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Russia, Turkmenistan, Kazakhstan agree landmark gas pipeline deal
05.13.07, 3:10 PM ET



TURKMENBASHI, Turkmenistan (Thomson Financial) - The presidents of Russia, Turkmenistan and Kazakhstan agreed a landmark gas pipeline deal yesterday in a victory for Moscow over European and US plans for the region.

During a three-way summit in the Caspian Sea port of Turkmenbashi, the presidents agreed on pipeline restoration and new construction from Turkmenistan to Russia via Kazakhstan -- a route long favoured by Russia.

'We will reconstruct the Caspian shore gas pipeline with a capacity of 10 billion cubic metres (per year) and build a parallel gas pipeline. The corresponding agreement will be signed before this July,' Russia's Vladimir Putin said.

Putin said concrete work on the project would begin in the first half of 2008, and would increase capacity along the route by at least 12 bln cubic metres per year by 2012.

The deal represented a major triumph for Moscow, which has long pushed the route over a rival US proposal that would cross the Caspian.

When asked about the trans-Caspian proposal, Turkmen President Gurbanguly Berdymukhammedov said: 'That project has not been cancelled,' Interfax reported.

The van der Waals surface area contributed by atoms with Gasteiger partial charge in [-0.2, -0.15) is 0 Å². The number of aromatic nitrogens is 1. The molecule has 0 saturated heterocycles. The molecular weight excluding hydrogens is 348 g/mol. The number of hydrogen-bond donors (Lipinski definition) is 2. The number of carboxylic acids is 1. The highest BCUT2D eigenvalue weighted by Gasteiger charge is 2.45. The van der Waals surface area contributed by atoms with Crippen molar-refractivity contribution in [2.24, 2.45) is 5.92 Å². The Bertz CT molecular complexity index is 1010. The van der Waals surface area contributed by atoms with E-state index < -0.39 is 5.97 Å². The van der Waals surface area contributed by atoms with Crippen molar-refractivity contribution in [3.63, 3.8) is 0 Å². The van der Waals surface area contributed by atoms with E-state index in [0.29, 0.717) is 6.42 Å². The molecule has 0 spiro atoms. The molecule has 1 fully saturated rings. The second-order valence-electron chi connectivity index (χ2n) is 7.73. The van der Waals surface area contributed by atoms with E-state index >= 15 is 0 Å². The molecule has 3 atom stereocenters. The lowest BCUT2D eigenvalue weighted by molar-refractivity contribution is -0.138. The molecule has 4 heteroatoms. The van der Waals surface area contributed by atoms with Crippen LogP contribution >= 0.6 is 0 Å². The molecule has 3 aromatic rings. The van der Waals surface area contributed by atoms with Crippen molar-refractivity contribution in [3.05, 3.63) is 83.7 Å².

Russian Energy Minister Viktor Khristenko spoke dismissively of the US proposal, however, saying: 'No such project exists today.'

'The legal, technical, and ecological risks are so great that finding investors, if this is not a political project... will be impossible,' he told journalists at the summit, Interfax reported.

Putin's three-way meeting with Berdymukhammedov and Kazakh President Nursultan Nazarbayev came amid a week-long tour of Central Asia meant to counter US and European influence in the Caspian region.

Nazarbayev sought to play down any perception of a contest, saying that it was 'natural and normal for all integrated states' to expand regional transport ties.

But in a clear sign of growing tensions over energy corridors, the presidents of Azerbaijan, Georgia, Lithuania, Ukraine and Poland held a rival energy summit on Friday and backed a planned oil pipeline bypassing Russia.

Yesterday, Putin said Russia's plans for the Turkmen energy sector did not end with pipelines.

'Russia is ready not only to invest in the transport system itself, but to extract gas in Turkmenistan,' Putin told journalists. 'Turkmenistan welcomes this investment.'

Alexei Miller, chief executive of Russian state gas giant Gazprom, said yesterday's agreement would allow Russia to raise its total imports of Turkmen gas 'to 80 billion cubic metres per year, in line with the contract we have until 2028,' Interfax reported.

Russia imported 41 bln cubic metres of gas from Turkmenistan in 2006, according to the Kremlin.

The new pipeline will be the first to be built in Turkmenistan since the 1970s, and will reinforce Russia's monopoly on exports of the country's vast gas supplies.

Russia relies heavily on Central Asian gas to make up for sluggish exploration and development of its own fields.

tf.TFN-Europe_newsdesk@thomson.com

afp/cml

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